Appeal from order of Court of Quarter Sessions of Clearfield County, May T., 1957, No. 58, in case of Commonwealth ex rel. James Erling Larsen, a minor, by Mary M. Larsen, v. E. Noer Larsen.
Ervin S. Fennell, Jr., with him Maine and Fennell, for appellant.
R. Edward Ferraro, for appellee.
Ervin, P. J., Watkins, Montgomery, Jacobs, Hoffman, and Spaulding, JJ. (Wright, J., absent). Opinion by Spaulding, J.
[ 211 Pa. Super. Page 32]
This appeal challenges the adequacy of an order of $1275.00 per year, entered against defendant by the court below, for the support of a 19 year old son in college.
James Larsen became 18 years of age on December 8, 1965. In September, 1966 he enrolled as a full time premedical student at Washington and Jefferson College in Washington, Pennsylvania, where his tuition and other expenses total about $3600.00 per year. The defendant, James' divorced father, was at that time under a court order of $2600.00 per year for his son's support. At a hearing held on October 15, 1966 James, by his mother as relatrix, sought to have this order increased to cover his college expenses, while defendant sought to have the order reduced. The defendant, who had never agreed to provide James with an education at any college, particularly took issue with the need for his son to attend such an expensive institution, and testified that according to his personal investigations the son could obtain an adequate, if not superior, education at Pennsylvania State University for a cost of only $1275.00 per year. Based on this testimony, the court below held that, under the circumstances, the defendant should provide "only such reasonable sum as would allow for a proper education [for] said son in a wholly acceptable university, such as Pennsylvania State University," and set its order accordingly at the rate of $106.25 per month. Appellant contends that the trial court abused its discretion in the amount fixed for support for college and in basing this amount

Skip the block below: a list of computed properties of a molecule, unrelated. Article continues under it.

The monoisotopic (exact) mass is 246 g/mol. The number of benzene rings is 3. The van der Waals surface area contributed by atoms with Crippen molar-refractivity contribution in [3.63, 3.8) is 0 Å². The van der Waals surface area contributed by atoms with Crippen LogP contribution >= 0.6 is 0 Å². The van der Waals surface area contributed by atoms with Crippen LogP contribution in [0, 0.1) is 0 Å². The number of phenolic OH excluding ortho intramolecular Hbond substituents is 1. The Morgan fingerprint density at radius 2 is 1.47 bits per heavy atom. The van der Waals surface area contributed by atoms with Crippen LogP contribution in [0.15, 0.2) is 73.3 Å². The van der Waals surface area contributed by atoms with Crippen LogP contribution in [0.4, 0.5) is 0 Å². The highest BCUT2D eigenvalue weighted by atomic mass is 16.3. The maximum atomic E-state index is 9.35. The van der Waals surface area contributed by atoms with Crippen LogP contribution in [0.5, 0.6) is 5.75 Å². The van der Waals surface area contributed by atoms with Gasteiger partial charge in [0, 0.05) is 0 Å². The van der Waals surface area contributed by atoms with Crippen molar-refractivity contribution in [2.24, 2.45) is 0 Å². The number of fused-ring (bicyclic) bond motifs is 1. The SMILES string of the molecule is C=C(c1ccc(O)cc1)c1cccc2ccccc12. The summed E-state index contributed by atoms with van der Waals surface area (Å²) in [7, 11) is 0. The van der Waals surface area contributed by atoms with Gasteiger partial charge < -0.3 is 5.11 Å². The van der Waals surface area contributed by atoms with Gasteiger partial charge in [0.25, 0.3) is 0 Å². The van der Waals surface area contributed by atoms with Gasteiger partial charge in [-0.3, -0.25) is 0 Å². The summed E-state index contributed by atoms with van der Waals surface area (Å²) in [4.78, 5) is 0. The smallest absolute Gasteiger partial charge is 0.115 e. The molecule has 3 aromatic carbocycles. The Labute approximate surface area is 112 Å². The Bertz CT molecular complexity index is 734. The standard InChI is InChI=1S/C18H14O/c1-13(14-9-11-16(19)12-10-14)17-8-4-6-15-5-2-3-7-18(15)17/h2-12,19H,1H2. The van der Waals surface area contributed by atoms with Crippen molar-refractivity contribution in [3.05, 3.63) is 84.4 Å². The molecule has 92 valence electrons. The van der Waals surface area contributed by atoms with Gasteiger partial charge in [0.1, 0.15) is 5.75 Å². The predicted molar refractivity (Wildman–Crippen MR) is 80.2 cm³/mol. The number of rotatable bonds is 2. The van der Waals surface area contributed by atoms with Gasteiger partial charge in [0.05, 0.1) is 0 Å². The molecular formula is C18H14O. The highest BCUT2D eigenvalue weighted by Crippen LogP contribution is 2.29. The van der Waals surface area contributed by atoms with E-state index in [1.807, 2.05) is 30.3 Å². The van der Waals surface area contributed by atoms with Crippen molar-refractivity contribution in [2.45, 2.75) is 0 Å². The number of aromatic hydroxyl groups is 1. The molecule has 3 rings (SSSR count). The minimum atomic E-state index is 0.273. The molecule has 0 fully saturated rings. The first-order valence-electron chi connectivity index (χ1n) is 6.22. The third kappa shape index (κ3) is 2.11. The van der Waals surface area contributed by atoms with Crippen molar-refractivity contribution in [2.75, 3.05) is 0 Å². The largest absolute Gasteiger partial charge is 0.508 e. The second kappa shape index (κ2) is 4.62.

[ 211 Pa. Super. Page 33]
on hearsay testimony without regard to actual needs of the son. We do not agree.
"The law, apart from statute has come to recognize that paternal duty involves, in addition to provision for mere physical needs, such instruction and education as may be necessary to fit the child reasonably to support itself [sic] and to be an element of strength, rather than one of weakness, in the social fabric of the state." Commonwealth ex rel. Ulmer v. Sommerville, 200 Pa. Superior Ct. 640, 643, 190 A.2d 182 (1963).
In Ulmer we stated that, under certain circumstances, a father may be required to support a child attending college, whether or not the father has agreed to do so. For such an order to be justified, the child should be able and willing to pursue successfully his course of studies, and, in addition, "the father should have sufficent estate, earning capacity or income to enable him to pay the order without undue hardship." Id., at 644. In the instant case, the son's willingness and ability are not in issue, nor have we any doubt that defendant can pay some portion of the cost of the son's education without undue hardship. The question for our consideration is the extent to which a father is obliged, under present circumstances, to support a child attending an expensive private college when an adequate but less expensive education is available elsewhere.
We are reluctant to formulate a rule which would, in all cases, prevent a child from attending the college of his choice simply because it is more expensive than the state-supported university. On the other hand, we do not believe that the child should have absolute discretion in selecting a college, thereby unilaterally increasing the father's support obligation. The determination of whether such an additional burden should be imposed on the father is a ...